If the internet thinks I am going to now stop mentioning my recent free essay collection, it is mistaken. Please take a look, as I think it will bring a smile to your face more than once.

That being said, my stronger attentions have now turned toward my next major project; the as yet untitled, Novel 3. (Though I am close to picking one of the finalist titles.)

I have not chosen a release date yet, though I have one in mind for summer. I have no reason to believe that I won’t make that date, but it’s still too early to be 100% certain of when I will complete it. I’ll announce the date when I choose it here first of course.

I won’t talk much inside baseball, but I will say that I’ve been taking a somewhat different editing/revising approach to this novel than that which I normally employ. It has been more tiring on certain days, but the end goal is the same of course-quality fiction I’m proud to put my name on, and ask people to pay for.

The plan is also for this to be available as ebook and paper form, just as the last novel is. (Also still available.)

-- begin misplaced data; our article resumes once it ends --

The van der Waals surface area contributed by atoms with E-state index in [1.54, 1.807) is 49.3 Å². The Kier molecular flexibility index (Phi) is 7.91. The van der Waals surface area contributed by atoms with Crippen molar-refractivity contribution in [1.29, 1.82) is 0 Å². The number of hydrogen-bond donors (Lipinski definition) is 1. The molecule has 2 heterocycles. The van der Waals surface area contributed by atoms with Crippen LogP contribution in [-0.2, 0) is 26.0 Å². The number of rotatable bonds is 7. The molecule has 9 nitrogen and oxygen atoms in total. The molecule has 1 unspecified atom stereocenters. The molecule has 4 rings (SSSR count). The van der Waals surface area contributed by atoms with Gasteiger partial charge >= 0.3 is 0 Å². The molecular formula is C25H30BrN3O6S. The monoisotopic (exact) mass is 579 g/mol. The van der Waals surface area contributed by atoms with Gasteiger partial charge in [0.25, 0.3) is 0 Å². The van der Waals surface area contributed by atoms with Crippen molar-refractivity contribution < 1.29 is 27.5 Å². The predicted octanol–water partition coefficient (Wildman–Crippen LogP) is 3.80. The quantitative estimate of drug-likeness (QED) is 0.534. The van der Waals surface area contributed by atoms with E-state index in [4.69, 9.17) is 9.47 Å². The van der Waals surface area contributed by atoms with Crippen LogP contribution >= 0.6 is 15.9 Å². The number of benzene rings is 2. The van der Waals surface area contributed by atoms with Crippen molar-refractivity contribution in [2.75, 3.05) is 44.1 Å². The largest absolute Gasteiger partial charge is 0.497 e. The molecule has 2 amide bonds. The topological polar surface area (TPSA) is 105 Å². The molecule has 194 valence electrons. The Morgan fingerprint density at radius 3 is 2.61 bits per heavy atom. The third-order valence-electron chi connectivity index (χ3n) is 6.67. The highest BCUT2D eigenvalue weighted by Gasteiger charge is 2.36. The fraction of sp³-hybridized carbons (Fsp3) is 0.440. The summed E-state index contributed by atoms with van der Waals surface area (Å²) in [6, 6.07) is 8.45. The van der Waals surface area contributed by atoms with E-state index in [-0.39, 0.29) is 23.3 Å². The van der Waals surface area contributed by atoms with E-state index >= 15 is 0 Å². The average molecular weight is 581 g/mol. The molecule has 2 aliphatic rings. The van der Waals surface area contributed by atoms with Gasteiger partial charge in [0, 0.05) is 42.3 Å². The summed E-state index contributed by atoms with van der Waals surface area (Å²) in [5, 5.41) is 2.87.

As I gain more confidence and skill in indie publishing I will be able to do things quicker, and with fewer obstacles.

This novel isn’t strictly speaking literary fiction. Broadly it’s either fantasy, or perhaps one form of magical realism. Still, I’ve employed a bit more symbolism in these novel than in previous ones, and I’ve been playing with language a bit more. (One reason, though not the only one, that the editing process is a different and more tiring than usual.)

I’ll also be initiating a more complex marketing and promotional plan for this novel than any of my previous works thus far. That is an aspect of indie publishing that I have the most to learn about, I dare say. But that’s why I’ll be investing some money and some more time into different approaches that while new to me still are not impossible for me. (As some common marketing strategies would be for me.)

Not only that, but I’m taking some steps to better promote myself as a person as well. I already dusted off and re-purposed a youtube channel in hopes of using it to not only promote my works, but my “voice” or “brand” of whatever they call it now. Promoting it, not changing everything I am to look like something shinier. We will see how that goes.

I have about 300 followers of this blog, and if you do in fact read these posts on a regular basis, feedback on how I am doing, (and especially a interest in my books) is appreciated. I’ve heard from so few of you over the years…